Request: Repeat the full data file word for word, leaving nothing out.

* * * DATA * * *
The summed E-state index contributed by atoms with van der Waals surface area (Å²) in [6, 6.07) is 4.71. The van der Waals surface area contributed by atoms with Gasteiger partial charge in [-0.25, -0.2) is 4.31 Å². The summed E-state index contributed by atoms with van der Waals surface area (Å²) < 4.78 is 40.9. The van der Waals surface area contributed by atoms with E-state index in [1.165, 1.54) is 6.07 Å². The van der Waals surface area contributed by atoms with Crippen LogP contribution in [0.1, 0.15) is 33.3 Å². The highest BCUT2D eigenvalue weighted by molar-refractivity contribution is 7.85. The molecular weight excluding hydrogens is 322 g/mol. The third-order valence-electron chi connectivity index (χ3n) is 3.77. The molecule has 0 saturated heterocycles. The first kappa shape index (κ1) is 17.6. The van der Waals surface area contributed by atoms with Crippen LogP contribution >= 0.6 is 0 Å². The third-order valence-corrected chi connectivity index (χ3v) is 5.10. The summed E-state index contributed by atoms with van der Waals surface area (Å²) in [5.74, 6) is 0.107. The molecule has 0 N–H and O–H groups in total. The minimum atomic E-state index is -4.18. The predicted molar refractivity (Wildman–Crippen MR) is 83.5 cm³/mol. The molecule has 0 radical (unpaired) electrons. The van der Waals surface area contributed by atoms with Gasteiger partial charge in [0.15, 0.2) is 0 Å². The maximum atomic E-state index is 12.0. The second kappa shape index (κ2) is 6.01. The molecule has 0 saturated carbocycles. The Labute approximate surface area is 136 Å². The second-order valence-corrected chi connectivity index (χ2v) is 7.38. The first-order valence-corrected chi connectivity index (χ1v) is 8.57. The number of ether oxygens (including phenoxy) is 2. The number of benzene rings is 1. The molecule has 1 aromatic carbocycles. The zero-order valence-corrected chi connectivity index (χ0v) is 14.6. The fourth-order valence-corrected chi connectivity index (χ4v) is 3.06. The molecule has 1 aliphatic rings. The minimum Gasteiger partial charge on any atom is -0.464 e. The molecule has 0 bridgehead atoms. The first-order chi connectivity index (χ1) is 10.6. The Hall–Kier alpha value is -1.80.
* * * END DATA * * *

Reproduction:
The summed E-state index contributed by atoms with van der Waals surface area (Å²) in [6, 6.07) is 4.71. The van der Waals surface area contributed by atoms with Gasteiger partial charge in [-0.25, -0.2) is 4.31 Å². The summed E-state index contributed by atoms with van der Waals surface area (Å²) < 4.78 is 40.9. The van der Waals surface area contributed by atoms with E-state index in [1.165, 1.54) is 6.07 Å². The van der Waals surface area contributed by atoms with Crippen LogP contribution in [0.1, 0.15) is 33.3 Å². The highest BCUT2D eigenvalue weighted by molar-refractivity contribution is 7.85. The molecular weight excluding hydrogens is 322 g/mol. The third-order valence-electron chi connectivity index (χ3n) is 3.77. The molecule has 0 saturated heterocycles. The first kappa shape index (κ1) is 17.6. The van der Waals surface area contributed by atoms with Crippen LogP contribution >= 0.6 is 0 Å². The third-order valence-corrected chi connectivity index (χ3v) is 5.10. The summed E-state index contributed by atoms with van der Waals surface area (Å²) in [5.74, 6) is 0.107. The molecule has 0 N–H and O–H groups in total. The minimum atomic E-state index is -4.18. The predicted molar refractivity (Wildman–Crippen MR) is 83.5 cm³/mol. The molecule has 0 radical (unpaired) electrons. The van der Waals surface area contributed by atoms with Gasteiger partial charge in [0.15, 0.2) is 0 Å². The maximum atomic E-state index is 12.0. The second kappa shape index (κ2) is 6.01. The molecule has 0 saturated carbocycles. The Labute approximate surface area is 136 Å². The second-order valence-corrected chi connectivity index (χ2v) is 7.38. The first-order valence-corrected chi connectivity index (χ1v) is 8.57. The number of ether oxygens (including phenoxy) is 2. The number of benzene rings is 1. The molecule has 1 aromatic carbocycles. The zero-order valence-corrected chi connectivity index (χ0v) is 14.6. The fourth-order valence-corrected chi connectivity index (χ4v) is 3.06. The molecule has 1 aliphatic rings. The minimum Gasteiger partial charge on any atom is -0.464 e. The molecule has 0 bridgehead atoms. The first-order chi connectivity index (χ1) is 10.6. The Hall–Kier alpha value is -1.80.